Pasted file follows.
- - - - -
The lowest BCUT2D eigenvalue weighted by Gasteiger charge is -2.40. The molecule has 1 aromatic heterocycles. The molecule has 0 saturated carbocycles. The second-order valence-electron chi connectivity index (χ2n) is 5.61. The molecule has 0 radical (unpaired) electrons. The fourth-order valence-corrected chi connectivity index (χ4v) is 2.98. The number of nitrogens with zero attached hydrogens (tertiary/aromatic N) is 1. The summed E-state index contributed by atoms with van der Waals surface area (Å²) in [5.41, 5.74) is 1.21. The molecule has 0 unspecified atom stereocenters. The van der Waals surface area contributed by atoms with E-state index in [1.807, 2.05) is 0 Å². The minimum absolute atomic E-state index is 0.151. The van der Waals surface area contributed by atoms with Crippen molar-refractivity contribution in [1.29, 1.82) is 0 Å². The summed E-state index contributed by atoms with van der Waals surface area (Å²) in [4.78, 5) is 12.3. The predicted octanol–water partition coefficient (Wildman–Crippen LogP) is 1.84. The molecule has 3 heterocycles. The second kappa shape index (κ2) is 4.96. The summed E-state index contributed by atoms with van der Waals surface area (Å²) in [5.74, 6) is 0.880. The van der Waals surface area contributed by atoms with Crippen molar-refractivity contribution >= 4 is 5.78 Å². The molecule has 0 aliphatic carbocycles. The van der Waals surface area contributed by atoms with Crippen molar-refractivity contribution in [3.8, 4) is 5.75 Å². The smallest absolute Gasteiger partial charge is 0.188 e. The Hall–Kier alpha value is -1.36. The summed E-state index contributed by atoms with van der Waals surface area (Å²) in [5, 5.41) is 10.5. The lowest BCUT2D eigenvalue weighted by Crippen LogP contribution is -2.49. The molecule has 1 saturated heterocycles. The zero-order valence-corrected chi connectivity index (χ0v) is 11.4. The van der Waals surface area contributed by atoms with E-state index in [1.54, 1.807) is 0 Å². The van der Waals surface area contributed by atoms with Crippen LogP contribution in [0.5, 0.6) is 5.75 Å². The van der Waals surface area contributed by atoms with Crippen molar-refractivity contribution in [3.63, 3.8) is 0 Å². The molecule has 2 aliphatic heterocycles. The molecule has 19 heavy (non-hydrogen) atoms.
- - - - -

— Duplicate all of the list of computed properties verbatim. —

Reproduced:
The lowest BCUT2D eigenvalue weighted by Gasteiger charge is -2.40. The molecule has 1 aromatic heterocycles. The molecule has 0 saturated carbocycles. The second-order valence-electron chi connectivity index (χ2n) is 5.61. The molecule has 0 radical (unpaired) electrons. The fourth-order valence-corrected chi connectivity index (χ4v) is 2.98. The number of nitrogens with zero attached hydrogens (tertiary/aromatic N) is 1. The summed E-state index contributed by atoms with van der Waals surface area (Å²) in [5.41, 5.74) is 1.21. The molecule has 0 unspecified atom stereocenters. The van der Waals surface area contributed by atoms with E-state index in [1.807, 2.05) is 0 Å². The minimum absolute atomic E-state index is 0.151. The van der Waals surface area contributed by atoms with Crippen molar-refractivity contribution in [1.29, 1.82) is 0 Å². The summed E-state index contributed by atoms with van der Waals surface area (Å²) in [4.78, 5) is 12.3. The predicted octanol–water partition coefficient (Wildman–Crippen LogP) is 1.84. The molecule has 3 heterocycles. The second kappa shape index (κ2) is 4.96. The summed E-state index contributed by atoms with van der Waals surface area (Å²) in [5.74, 6) is 0.880. The van der Waals surface area contributed by atoms with Crippen molar-refractivity contribution >= 4 is 5.78 Å². The molecule has 0 aliphatic carbocycles. The van der Waals surface area contributed by atoms with Crippen molar-refractivity contribution in [3.8, 4) is 5.75 Å². The smallest absolute Gasteiger partial charge is 0.188 e. The Hall–Kier alpha value is -1.36. The summed E-state index contributed by atoms with van der Waals surface area (Å²) in [5, 5.41) is 10.5. The lowest BCUT2D eigenvalue weighted by Crippen LogP contribution is -2.49. The molecule has 1 saturated heterocycles. The zero-order valence-corrected chi connectivity index (χ0v) is 11.4. The van der Waals surface area contributed by atoms with E-state index in [1.54, 1.807) is 0 Å². The van der Waals surface area contributed by atoms with Crippen LogP contribution in [0.5, 0.6) is 5.75 Å². The van der Waals surface area contributed by atoms with Crippen molar-refractivity contribution in [3.63, 3.8) is 0 Å². The molecule has 2 aliphatic heterocycles. The molecule has 19 heavy (non-hydrogen) atoms.